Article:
This article was published on 1 March 2008. Some information may be out of date.

Q&As

Five Q&As about employers contributing extra to KiwiSaver, at no cost to them:

  • An employee can take advantage of this in more than one job.
  • Employers are reimbursed for voluntary as well as compulsory contributions.
  • Why even mean employers might go along with it.
  • Employers can contribute any amount.
  • How salary sacrifice works, and how higher employer contributions can boost it.

QI read with interest your article in the Herald two weeks ago about asking one’s employer to provide the maximum $1,043 KiwiSaver contribution from 1st April, even if it exceeds their 1 per cent contribution, since the government will reimburse them up to $1,043.

I have a full-time job and a part-time job and have registered for KiwiSaver with both jobs. I rang and asked Inland Revenue if the government would reimburse both my employers, up to $1,043 for each job. After some consultation I was told, “Yes, they would.” I hope you have not heard anything to the contrary.

AIt’s your lucky day. Inland Revenue confirms: “If a person is making contributions from multiple jobs, then each employer can claim their employer tax credit against their compulsory employer contribution.”

You’re in for a double bonus, if your employers go along with it. Depending on your situation, you might end up with quite a few hundred dollars extra in your KiwiSaver account.

Note, though, that each person can get only one $1,000 kick-start and one member tax credit, up to $1,043 a year.

QIn your recent article you said that employers are able to claim their rebate on both the voluntary and compulsory portions of their contributions to KiwiSaver from 1 April, to a maximum of $20 a week. Our advisor has given us the same advice.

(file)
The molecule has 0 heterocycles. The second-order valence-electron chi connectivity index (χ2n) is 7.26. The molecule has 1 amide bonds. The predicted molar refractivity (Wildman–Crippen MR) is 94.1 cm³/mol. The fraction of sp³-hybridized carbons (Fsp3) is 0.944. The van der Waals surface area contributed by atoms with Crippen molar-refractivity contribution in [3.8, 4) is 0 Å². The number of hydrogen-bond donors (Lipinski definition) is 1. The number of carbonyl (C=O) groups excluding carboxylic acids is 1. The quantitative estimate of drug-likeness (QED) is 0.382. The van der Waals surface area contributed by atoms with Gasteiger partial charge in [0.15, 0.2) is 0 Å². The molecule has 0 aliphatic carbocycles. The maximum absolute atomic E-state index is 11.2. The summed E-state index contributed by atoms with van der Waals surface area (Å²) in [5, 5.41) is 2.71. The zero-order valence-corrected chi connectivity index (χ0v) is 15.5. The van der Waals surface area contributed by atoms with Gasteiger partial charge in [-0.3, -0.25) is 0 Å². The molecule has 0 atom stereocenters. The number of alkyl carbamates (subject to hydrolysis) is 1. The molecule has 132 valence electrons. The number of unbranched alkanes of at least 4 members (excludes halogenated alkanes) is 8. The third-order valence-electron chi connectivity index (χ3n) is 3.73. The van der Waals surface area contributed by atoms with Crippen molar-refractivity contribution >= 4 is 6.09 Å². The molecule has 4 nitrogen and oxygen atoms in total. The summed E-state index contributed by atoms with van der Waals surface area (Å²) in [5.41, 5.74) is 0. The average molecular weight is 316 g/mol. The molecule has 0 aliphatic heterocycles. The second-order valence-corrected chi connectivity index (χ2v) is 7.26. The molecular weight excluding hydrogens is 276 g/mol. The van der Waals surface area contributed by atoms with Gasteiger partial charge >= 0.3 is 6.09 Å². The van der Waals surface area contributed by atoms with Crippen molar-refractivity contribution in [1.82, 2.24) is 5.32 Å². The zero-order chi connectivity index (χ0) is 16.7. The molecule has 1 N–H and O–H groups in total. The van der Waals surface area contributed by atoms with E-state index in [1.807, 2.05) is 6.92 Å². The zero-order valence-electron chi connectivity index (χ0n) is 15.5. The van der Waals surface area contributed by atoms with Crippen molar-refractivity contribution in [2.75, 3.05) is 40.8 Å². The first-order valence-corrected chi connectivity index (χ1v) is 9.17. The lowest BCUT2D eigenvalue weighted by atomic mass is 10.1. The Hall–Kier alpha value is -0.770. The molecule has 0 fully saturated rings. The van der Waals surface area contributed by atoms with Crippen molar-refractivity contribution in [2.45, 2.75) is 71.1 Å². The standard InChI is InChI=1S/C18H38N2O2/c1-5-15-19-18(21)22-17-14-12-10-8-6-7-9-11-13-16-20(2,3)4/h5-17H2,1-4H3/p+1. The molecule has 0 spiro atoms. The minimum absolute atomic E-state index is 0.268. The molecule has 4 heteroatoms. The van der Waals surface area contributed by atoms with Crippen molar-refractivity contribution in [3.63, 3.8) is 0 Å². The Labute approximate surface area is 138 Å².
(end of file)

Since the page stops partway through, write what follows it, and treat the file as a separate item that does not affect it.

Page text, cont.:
However, if you contact the IRD they are adamant that the rebate only applies to the compulsory portion, i.e. 1 per cent for 12 months from April 2008. Our employer contribution is 4 per cent. Can we claim the $20 per week?

AThis time it seems Inland Revenue gave the wrong info. But again it’s good news. The official word: “The employer tax credit applies to both voluntary and compulsory portions of the employer’s contribution to an employee’s KiwiSaver account.”

QIn regards to your challenge two weeks ago to employers to chip in the $20 weekly to employees, at no cost to employers — I’m afraid the sun will freeze over first. Employer associations are too mean to even contemplate advising their members to do so.

It’s not going to happen at my workplace that’s for sure. However there’s no harm in asking, so that’s what I’ll do.

AYou might be pleasantly surprised. The New Zealand labour market is extraordinarily tight, with our current 3.4 per cent unemployment rate the lowest since the Household Labour Force Survey began in 1986.

That means it’s hard for many employers to find good workers, so it pays to treat their employees well. Two of today’s Q&As suggest at least some employers are keen to do the decent thing.

I should add, though, that in some cases paying the extra money will be administratively tricky. So ask nicely. Let me know how you do.

QDoes the employer contribution to KiwiSaver have to equal 1 or up to 4 per cent, or can a dollar amount be nominated by the employer?

For example, can an employer nominate $1043 per year when this amount is more than the compulsory 1 per cent but may not equal 2 per cent? As an employer I am just trying to maximise the subsidy for our employees.

Obviously this only works for the 2008–09 financial year.

AAn employer can contribute any amount to an employee’s KiwiSaver account, as long as it is at least the compulsory amount.

But it’s not correct that this works only this coming year. It will keep working for several years for lower paid employees.

In 2009–10, for example, employers will have to contribute 2 per cent of pay. For employees earning more than $52,000, 2 per cent of their pay will be more than $1,043. But for everyone on lower pay, it would be good if you contribute $1,043 — which for them will be more than 2 per cent.

In 2010–11, the compulsory contribution is 3 per cent and the salary cutoff point is $34,767. And from April 2011, the compulsory contribution is 4 per cent and the salary cutoff is $26,000.

However, the situation is a little trickier with employees who earn less than $26,000, because of withholding tax complications.

One of the advantages of KiwiSaver is that employers don’t have to make Specified Superannuation Contributions Withholding Tax (SSCWT) payments on their contributions — up to a maximum contribution of 4 per cent of each employee’s pay or the employee’s contribution, whichever is less.

For people earning less than $26,000, $1043 is more than 4 per cent of their pay. So any money an employer contributes above 4 per cent will be subject to withholding tax. That means the employee will receive less.